Unions say they have had enough of e-tolls

The Congress of South African Trade Unions (Cosatu) says it will not back the ANC’s plans to continue with the controversial e-tolls system.

In a statement on Wednesday (13 November), the group likened the proposed ‘user pays’ system to the pay-as-you-go system used by cellular companies, adding that the ANC led government is not a private company and it is duty-bound to provide services to the people, including quality roads.

“Minister Mbalula promised us a process that will come out with a solution and it is astounding that Luthuli House is already telling us the outcomes of the process that is yet to start.

“This is a sign of arrogance and it also shows that some of the people entrusted with leadership positions are out of touch with reality,” it said.

“Cosatu Gauteng reiterates its long-standing position that building of roads is the responsibility of government and the people of Gauteng contributes through tax and fuel levy for this to be possible.”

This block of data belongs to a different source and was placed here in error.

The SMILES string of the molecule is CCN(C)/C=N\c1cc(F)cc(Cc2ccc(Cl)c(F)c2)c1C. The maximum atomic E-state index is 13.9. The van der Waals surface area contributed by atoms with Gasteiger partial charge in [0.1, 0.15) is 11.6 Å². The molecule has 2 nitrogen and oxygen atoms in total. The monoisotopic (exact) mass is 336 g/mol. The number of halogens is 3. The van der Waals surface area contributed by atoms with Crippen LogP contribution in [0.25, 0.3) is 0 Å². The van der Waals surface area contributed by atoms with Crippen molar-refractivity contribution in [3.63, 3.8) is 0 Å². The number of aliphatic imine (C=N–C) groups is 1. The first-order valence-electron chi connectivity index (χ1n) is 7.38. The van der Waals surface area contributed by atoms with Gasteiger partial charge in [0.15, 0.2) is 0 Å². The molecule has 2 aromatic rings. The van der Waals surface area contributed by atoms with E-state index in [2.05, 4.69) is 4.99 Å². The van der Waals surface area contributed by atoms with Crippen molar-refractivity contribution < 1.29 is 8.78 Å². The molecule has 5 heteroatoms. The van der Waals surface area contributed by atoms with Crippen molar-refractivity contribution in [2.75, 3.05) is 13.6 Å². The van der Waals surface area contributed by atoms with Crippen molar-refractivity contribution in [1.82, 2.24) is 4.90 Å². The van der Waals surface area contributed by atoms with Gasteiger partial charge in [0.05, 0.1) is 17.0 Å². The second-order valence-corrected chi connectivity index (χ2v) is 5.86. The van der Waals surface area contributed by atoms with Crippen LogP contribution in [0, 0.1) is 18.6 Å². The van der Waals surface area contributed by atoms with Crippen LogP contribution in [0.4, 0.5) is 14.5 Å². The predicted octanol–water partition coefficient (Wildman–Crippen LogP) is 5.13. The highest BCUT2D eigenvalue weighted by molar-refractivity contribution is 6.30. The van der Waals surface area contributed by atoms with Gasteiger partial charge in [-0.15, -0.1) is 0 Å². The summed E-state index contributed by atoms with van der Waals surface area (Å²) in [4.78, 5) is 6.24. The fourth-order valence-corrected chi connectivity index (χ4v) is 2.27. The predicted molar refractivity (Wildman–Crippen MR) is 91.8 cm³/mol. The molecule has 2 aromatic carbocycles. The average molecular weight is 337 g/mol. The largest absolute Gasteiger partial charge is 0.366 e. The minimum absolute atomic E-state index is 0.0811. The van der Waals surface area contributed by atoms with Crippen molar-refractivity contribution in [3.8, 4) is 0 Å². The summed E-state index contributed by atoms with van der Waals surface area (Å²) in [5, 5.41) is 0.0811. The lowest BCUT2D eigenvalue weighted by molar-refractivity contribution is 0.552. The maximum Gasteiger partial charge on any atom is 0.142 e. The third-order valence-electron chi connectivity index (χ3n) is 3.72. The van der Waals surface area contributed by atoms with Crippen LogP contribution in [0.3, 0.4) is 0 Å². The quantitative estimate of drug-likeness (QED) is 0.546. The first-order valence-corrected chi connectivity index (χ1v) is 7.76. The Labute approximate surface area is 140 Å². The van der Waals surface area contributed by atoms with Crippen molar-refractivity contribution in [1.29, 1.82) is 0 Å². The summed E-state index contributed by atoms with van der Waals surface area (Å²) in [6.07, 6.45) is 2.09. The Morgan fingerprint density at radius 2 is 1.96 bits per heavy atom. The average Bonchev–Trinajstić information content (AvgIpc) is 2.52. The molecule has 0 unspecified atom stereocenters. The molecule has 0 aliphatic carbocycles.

The trade federation added that the ruling party stands to lose more votes if it continues with the unpopular toll scheme.

“The ANC should also appreciate that the people of Gauteng voted them in power on the 8th of May 2019 with the understanding that e-tolls will be scrapped.

“The latest statement is a slap in the face for all those who were promised that the solution will be found that does not include punishing motorists in this province.

“This political zig-zagging and policy flip-flopping are the reasons the ANC has lost 12% of the electoral support over the last decade in the province.”

Cosatu said it will mobilise its Gauteng members, non-governmental organisations and business sympathetic to its call to scrap the e-tolls by closing all the toll roads in Gauteng.

“We further call all motorists in Gauteng to continue to boycott paying e-toll accounts including the 30% that is currently paying,” it said.

Read: SAA boss warns unions that any move to disrupt operations will put all jobs at risk

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Unions say they have had enough of e-tolls